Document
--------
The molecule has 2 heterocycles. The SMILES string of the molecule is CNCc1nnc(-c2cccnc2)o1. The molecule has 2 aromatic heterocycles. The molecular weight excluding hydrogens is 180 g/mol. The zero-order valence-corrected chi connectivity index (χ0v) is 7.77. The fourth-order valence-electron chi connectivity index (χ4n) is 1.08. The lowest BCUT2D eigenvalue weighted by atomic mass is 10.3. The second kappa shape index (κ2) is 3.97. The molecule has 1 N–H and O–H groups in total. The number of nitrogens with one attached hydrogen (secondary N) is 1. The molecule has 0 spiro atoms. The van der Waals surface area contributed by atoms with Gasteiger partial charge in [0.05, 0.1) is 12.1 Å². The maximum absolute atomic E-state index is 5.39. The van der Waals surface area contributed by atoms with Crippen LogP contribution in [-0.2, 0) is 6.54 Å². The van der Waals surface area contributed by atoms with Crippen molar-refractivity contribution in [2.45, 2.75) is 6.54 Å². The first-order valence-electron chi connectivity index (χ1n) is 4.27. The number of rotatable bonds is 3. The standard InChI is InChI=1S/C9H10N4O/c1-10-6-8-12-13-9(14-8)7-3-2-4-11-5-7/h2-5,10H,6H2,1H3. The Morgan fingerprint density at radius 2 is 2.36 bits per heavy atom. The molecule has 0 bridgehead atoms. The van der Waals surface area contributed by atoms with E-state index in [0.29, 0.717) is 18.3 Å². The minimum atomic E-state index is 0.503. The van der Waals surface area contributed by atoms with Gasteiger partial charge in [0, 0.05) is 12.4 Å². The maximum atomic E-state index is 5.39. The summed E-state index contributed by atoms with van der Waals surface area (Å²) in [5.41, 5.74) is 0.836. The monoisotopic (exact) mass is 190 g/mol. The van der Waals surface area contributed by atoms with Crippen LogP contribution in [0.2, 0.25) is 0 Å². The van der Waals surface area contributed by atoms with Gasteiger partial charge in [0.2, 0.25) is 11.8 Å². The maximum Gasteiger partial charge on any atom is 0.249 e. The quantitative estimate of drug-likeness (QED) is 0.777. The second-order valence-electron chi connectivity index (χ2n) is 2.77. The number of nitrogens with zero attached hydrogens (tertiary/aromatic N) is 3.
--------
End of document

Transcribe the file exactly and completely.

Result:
The molecule has 2 heterocycles. The SMILES string of the molecule is CNCc1nnc(-c2cccnc2)o1. The molecule has 2 aromatic heterocycles. The molecular weight excluding hydrogens is 180 g/mol. The zero-order valence-corrected chi connectivity index (χ0v) is 7.77. The fourth-order valence-electron chi connectivity index (χ4n) is 1.08. The lowest BCUT2D eigenvalue weighted by atomic mass is 10.3. The second kappa shape index (κ2) is 3.97. The molecule has 1 N–H and O–H groups in total. The number of nitrogens with one attached hydrogen (secondary N) is 1. The molecule has 0 spiro atoms. The van der Waals surface area contributed by atoms with Gasteiger partial charge in [0.05, 0.1) is 12.1 Å². The maximum absolute atomic E-state index is 5.39. The van der Waals surface area contributed by atoms with Crippen LogP contribution in [-0.2, 0) is 6.54 Å². The van der Waals surface area contributed by atoms with Crippen molar-refractivity contribution in [2.45, 2.75) is 6.54 Å². The first-order valence-electron chi connectivity index (χ1n) is 4.27. The number of rotatable bonds is 3. The standard InChI is InChI=1S/C9H10N4O/c1-10-6-8-12-13-9(14-8)7-3-2-4-11-5-7/h2-5,10H,6H2,1H3. The Morgan fingerprint density at radius 2 is 2.36 bits per heavy atom. The molecule has 0 bridgehead atoms. The van der Waals surface area contributed by atoms with E-state index in [0.29, 0.717) is 18.3 Å². The minimum atomic E-state index is 0.503. The van der Waals surface area contributed by atoms with Gasteiger partial charge in [0, 0.05) is 12.4 Å². The maximum atomic E-state index is 5.39. The summed E-state index contributed by atoms with van der Waals surface area (Å²) in [5.41, 5.74) is 0.836. The monoisotopic (exact) mass is 190 g/mol. The van der Waals surface area contributed by atoms with Crippen LogP contribution in [0.2, 0.25) is 0 Å². The van der Waals surface area contributed by atoms with Gasteiger partial charge in [0.2, 0.25) is 11.8 Å². The maximum Gasteiger partial charge on any atom is 0.249 e. The quantitative estimate of drug-likeness (QED) is 0.777. The second-order valence-electron chi connectivity index (χ2n) is 2.77. The number of nitrogens with zero attached hydrogens (tertiary/aromatic N) is 3.